After a long gestation period, Isuzu has detailed Australian pricing and specification for the all-new D-Max. Starting from just $29,990 driveaway, the new D-Max will hit showrooms in September.
Isuzu claims the new D-Max is “beyond the pickup truck”, but long-term customers will be hoping the new ute hasn’t lost its biggest pulling points – extreme toughness and value for money.
All looks well, though, with significant development of the famed three-litre turbo diesel, added off-road kit and more safety features than you can poke a stick at.
So on the outset, Isuzu has addressed all the issues of the prior, rather commercial, D-Max. That’s important because Isuzu is directly targeting top-selling Toyota Hilux in SR5 guise and Ford Ranger in that ute’s Wildtrak grade. But Isuzu is also keen to steal customers from the SUV world.
Of course, the elephant in the room is the all-new Mazda BT-50 which will be arriving in Australia in short order. We know that customers are loyal to Isuzu, and when quizzed on this Ben Jaeger mentioned one reason customer’s might opt for the hardier choice: “our (dealer) network is a real strength, especially in coverage”.
The D-Max also has the variety that the BT-50 won’t be able to offer. From single-cab chassis, to space-cab with a tray and onto a raft of dual-cab – or crew-cab in Isuzu speak – models which will take the lion’s share of sales.
To take on the impressively selling luxe dual-cabs, Isuzu has added the new flagship, the X-Terrain. This $58,990 driveaway variant features leather-accented seats with eight-way electric adjustability for the driver (manual for the passenger), unique front and rear bars, black rollover protection and hard-to-miss decals.
Isuzu offers a dazzling array of options to choose from – the entry-level SX Crew Cab Chassis 4×2 lists at $40,700 (driveaway pricing TBA), or for the asking price of $40,200 the 4×4 SX Single Cab Chassis.
4×4 Crew Cab utes will start at $46,700 (driveaway pricing TBA) for the basic SX, but those who want a little more luxury can opt for the 4×4 LS-U which nets BiLED headlights, bigger wheels and a six-speed manual for $54,900 (driveaway pricing TBA).
The brand has also chopped the entry-level 4×2 single cab low ride from the range, citing the need for a high-ride ute with 3.5-tonne towing capacity for the Australian market. While that means the list price climbs from $28,600 ($32,344 driveaway) to $32,200, from launch, Isuzu will offer the new feature-packed SX 4×2 Chassis for $29,990 on the road.
Surprisingly, from this entry-level workhorse to the range-topper, Isuzu offers a full complement of active safety features with their IDAS system. That includes some serious kit like lane-keep assist, blindspot monitoring, a reversing camera, LED daytime running lights and adaptive cruise control.
That is an impressive lift of safety gear, and eclipses that of a similarly priced Toyota Rav4 and more expensive German cars, the current crop of dual-cab utes can’t hold a candle to this list. Passive safety improvements further bolster the D-Max’s safety; the new ute boasts eight airbags, rivalling only the all-new BT-50 in its class.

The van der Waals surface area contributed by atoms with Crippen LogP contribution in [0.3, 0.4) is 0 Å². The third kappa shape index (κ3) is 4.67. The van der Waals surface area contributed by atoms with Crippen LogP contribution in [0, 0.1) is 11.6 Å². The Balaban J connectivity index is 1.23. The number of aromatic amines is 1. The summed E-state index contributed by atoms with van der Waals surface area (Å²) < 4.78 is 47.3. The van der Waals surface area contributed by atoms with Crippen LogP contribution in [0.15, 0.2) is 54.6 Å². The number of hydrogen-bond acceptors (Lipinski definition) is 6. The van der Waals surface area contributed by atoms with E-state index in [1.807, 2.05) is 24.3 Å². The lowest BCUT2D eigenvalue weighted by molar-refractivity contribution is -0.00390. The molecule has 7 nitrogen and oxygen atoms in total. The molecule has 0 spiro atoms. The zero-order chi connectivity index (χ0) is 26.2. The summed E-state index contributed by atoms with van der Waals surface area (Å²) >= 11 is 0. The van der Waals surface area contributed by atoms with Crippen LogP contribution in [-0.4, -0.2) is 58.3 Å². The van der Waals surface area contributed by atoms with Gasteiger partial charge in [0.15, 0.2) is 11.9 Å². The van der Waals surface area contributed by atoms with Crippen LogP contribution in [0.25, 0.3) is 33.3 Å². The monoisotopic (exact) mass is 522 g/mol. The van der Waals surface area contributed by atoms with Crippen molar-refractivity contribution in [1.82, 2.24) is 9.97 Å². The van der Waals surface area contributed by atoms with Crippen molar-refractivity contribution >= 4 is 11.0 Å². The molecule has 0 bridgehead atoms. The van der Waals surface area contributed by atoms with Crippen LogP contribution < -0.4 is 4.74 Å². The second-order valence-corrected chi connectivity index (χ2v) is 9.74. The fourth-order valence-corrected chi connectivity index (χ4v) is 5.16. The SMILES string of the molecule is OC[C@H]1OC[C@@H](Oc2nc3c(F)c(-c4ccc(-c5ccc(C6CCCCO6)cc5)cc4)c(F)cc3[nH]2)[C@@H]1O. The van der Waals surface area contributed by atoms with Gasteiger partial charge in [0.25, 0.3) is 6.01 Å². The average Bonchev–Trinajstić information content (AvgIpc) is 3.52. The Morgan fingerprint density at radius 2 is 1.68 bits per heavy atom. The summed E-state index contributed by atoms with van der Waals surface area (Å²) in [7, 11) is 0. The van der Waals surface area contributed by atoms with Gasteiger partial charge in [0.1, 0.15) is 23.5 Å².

Although the global pandemic has held up ANCAP testing, Isuzu assures us that “the new D-Max has been engineered front the start to meet the five-star standard”.
The interior of the all-new D-Max is much less Spartan than before, too, chopping in the 2005 aesthetic for something decidedly more contemporary. There’s the welcome inclusion of Apple CarPlay and a digital speed read-out – not something to take for granted in the segment.
Other improvements include a fully redesigned suspension system; all Australian D-Maxs are fitted with the heavy-duty tune to suit towing needs. The new ladder chassis is more rigid, with every model equipped with more substantial underbody protection.
Australia only gets one powertrain option, the 4JJ-3CX four-cylinder three-litre turbo diesel. Isuzu is keen to point out the new motor has an all-new head and block, with fewer moving parts. Power and torque are up modestly from 130kW/430Nm to 140kW/450Nm.
The meat of the torque is now available across a broader rev range to improve towing. Isuzu has also re-programmed the Aisin six-speed auto – dubbed Revtronic – to improve towing and off-road ability. There’s also the option of an updated, slicker shifting six-speed manual on select grades.
Every 4×4 model will come equipped with a true locking rear differential as well as high and low transfer cases. This added tech will improve the D-Max’s off-road performance in technical situations to no end.
And for those who are keen to customise the D-Max, we are assured that over 50 Isuzu accessories, including canopies and bull-bars that work with the IDAS system, will be available from launch.
The new D-Max is shaping up to be an impressive bit of kit, but will it be enough to persuade SUV buyers to jump to the commercial ship? We’ll have a detailed review up on the site soon.
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